Tag Archives: Kweisi Mfume

Mfume Elected; Ohio Races Set

By Jim Ellis

Kwesi Mfume

April 30, 2020 — Maryland held a stand-alone special election Tuesday in the state’s 7th Congressional District to replace the late Rep. Elijah Cummings (D-Baltimore) for the balance of the term. Cummings passed away in October and the original special primary was held on Feb. 4.

With more than 100,000 votes counted and more remaining to be tabulated from the all-mail balloting, former congressman Kweisi Mfume returns to the House with 73 percent of the vote. Mfume defeated Republican nominee Kimberly Klacik who did not have a realistic chance in the heavily Democratic district, but she did manage to raise just about $200,000 for her effort.

Candidates for the full term now move onto the June 2 state primary, an election that was originally scheduled to be held yesterday. Gov. Larry Hogan (R) re-scheduled the primary as part of his series of his COVID-19 disease precautions.

In Ohio, Rep. Joyce Beatty (D-Columbus) was in a competitive primary against Morgan Harper, a former Consumer Financial Protection Bureau official who raised over $800,000 for his primary challenge. The four-term congresswoman had little trouble winning re-nomination, however, as she captured more than 68 percent of the vote. She is now the prohibitive favorite in the general election against banker Mark Richardson in what is a safe Democratic seat.

Reps. Brad Wenstrup (R-Cincinnati), Bill Johnson (R-Marietta), Warren Davidson (R-Troy), Marcy Kaptur (D-Toledo), Mike Turner (R-Dayton), Marcia Fudge (D-Cleveland), Troy Balderson (R-Zanesville), David Joyce (R-Russell Township), and Steve Stivers (R-Columbus) all had minor primary opposition. Each won with between 83 and 94 percent of the vote.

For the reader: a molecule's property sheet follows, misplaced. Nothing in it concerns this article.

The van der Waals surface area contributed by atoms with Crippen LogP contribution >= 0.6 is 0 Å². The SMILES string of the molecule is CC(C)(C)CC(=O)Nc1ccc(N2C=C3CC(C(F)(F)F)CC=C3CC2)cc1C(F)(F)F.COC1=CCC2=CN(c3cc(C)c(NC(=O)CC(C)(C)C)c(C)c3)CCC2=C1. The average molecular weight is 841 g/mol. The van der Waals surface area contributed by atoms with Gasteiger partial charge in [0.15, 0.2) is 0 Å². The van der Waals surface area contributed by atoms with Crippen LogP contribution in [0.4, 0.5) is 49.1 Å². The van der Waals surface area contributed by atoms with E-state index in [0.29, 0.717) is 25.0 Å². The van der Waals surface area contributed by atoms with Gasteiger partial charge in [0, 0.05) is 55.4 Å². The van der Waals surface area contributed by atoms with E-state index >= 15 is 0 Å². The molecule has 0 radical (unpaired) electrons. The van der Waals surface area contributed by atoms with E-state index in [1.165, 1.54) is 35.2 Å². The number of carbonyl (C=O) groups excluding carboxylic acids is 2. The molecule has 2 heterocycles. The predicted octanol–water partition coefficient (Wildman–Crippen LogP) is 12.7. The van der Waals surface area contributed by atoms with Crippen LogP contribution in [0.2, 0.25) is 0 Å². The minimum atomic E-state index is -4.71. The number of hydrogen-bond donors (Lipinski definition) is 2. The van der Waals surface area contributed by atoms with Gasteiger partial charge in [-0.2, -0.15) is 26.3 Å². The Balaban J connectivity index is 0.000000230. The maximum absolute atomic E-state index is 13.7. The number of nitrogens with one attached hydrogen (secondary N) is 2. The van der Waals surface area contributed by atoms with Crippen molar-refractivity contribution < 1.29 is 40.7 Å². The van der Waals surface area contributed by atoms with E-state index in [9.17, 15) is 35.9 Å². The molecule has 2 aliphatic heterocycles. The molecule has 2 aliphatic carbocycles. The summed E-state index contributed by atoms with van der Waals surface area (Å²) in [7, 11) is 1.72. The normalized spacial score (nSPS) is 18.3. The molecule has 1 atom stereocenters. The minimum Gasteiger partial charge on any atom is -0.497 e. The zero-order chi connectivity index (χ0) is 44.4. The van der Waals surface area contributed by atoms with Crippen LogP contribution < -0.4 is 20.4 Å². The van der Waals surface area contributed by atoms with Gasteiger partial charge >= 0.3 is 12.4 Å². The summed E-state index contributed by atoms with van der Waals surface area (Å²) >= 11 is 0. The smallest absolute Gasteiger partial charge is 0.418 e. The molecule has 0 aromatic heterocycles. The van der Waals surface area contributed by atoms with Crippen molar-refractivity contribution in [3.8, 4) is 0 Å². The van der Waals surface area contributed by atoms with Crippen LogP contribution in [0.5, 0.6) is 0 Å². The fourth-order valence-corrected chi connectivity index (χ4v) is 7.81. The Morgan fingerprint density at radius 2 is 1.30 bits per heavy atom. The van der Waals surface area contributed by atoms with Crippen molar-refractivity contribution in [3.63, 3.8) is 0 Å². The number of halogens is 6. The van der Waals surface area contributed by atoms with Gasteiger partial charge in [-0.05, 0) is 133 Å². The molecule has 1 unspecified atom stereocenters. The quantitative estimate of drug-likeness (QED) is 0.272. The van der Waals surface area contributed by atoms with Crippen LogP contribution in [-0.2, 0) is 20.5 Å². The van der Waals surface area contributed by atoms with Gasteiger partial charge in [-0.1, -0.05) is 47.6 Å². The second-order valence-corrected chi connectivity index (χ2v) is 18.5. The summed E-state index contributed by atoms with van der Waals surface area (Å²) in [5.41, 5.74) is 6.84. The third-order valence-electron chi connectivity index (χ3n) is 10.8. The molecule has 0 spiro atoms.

In the 1st District, two Democrats were vying for the opportunity of challenging veteran Rep. Steve Chabot (R-Cincinnati). Healthcare company executive Kate Schroder claimed the primary with an unofficial and likely incomplete 68-32 percent victory over engineer and Air Force Reserve officer Nikki Foster. The 1st District has become more competitive as evidenced in Rep. Chabot’s 51-47 percent re-election victory in 2018. Therefore, we can expect another hotly contested campaign later this year in the Cincinnati area.

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Reviewing the House Vacancies

By Jim Ellis

April 2, 2020 — With the COVID-19 virus playing havoc with virtually every aspect of American life, including elections, how are the House vacant seats being affected?

North Carolina Rep. Mark Meadows (R-Skyland/Buncombe County) resigned from Congress Monday night to become White House Chief of Staff, which brings the total number of vacancies to a half-dozen. Special elections are scheduled in four of those, with three to be decided on or before May 12.